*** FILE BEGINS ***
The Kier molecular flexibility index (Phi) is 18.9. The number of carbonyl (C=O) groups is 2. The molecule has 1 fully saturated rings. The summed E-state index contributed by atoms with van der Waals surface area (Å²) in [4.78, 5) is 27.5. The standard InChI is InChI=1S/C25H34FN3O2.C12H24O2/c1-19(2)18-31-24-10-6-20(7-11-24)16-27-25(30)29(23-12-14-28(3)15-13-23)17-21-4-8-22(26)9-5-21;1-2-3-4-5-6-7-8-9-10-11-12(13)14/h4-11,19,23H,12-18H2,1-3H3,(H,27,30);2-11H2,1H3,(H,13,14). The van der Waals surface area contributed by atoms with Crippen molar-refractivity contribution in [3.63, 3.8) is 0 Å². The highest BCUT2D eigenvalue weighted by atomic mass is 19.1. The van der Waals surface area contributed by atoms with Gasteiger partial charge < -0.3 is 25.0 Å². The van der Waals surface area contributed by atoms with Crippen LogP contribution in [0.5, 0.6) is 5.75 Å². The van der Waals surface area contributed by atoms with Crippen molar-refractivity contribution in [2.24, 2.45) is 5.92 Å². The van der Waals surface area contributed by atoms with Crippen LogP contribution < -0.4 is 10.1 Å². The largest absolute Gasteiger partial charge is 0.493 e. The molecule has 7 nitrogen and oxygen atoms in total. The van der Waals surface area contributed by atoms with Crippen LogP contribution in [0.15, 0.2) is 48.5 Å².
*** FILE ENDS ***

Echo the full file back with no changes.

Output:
The Kier molecular flexibility index (Phi) is 18.9. The number of carbonyl (C=O) groups is 2. The molecule has 1 fully saturated rings. The summed E-state index contributed by atoms with van der Waals surface area (Å²) in [4.78, 5) is 27.5. The standard InChI is InChI=1S/C25H34FN3O2.C12H24O2/c1-19(2)18-31-24-10-6-20(7-11-24)16-27-25(30)29(23-12-14-28(3)15-13-23)17-21-4-8-22(26)9-5-21;1-2-3-4-5-6-7-8-9-10-11-12(13)14/h4-11,19,23H,12-18H2,1-3H3,(H,27,30);2-11H2,1H3,(H,13,14). The van der Waals surface area contributed by atoms with Crippen molar-refractivity contribution in [3.63, 3.8) is 0 Å². The highest BCUT2D eigenvalue weighted by atomic mass is 19.1. The van der Waals surface area contributed by atoms with Gasteiger partial charge < -0.3 is 25.0 Å². The van der Waals surface area contributed by atoms with Crippen LogP contribution in [0.5, 0.6) is 5.75 Å². The van der Waals surface area contributed by atoms with Crippen molar-refractivity contribution in [2.24, 2.45) is 5.92 Å². The van der Waals surface area contributed by atoms with Crippen LogP contribution < -0.4 is 10.1 Å². The largest absolute Gasteiger partial charge is 0.493 e. The molecule has 7 nitrogen and oxygen atoms in total. The van der Waals surface area contributed by atoms with Crippen LogP contribution in [0.15, 0.2) is 48.5 Å².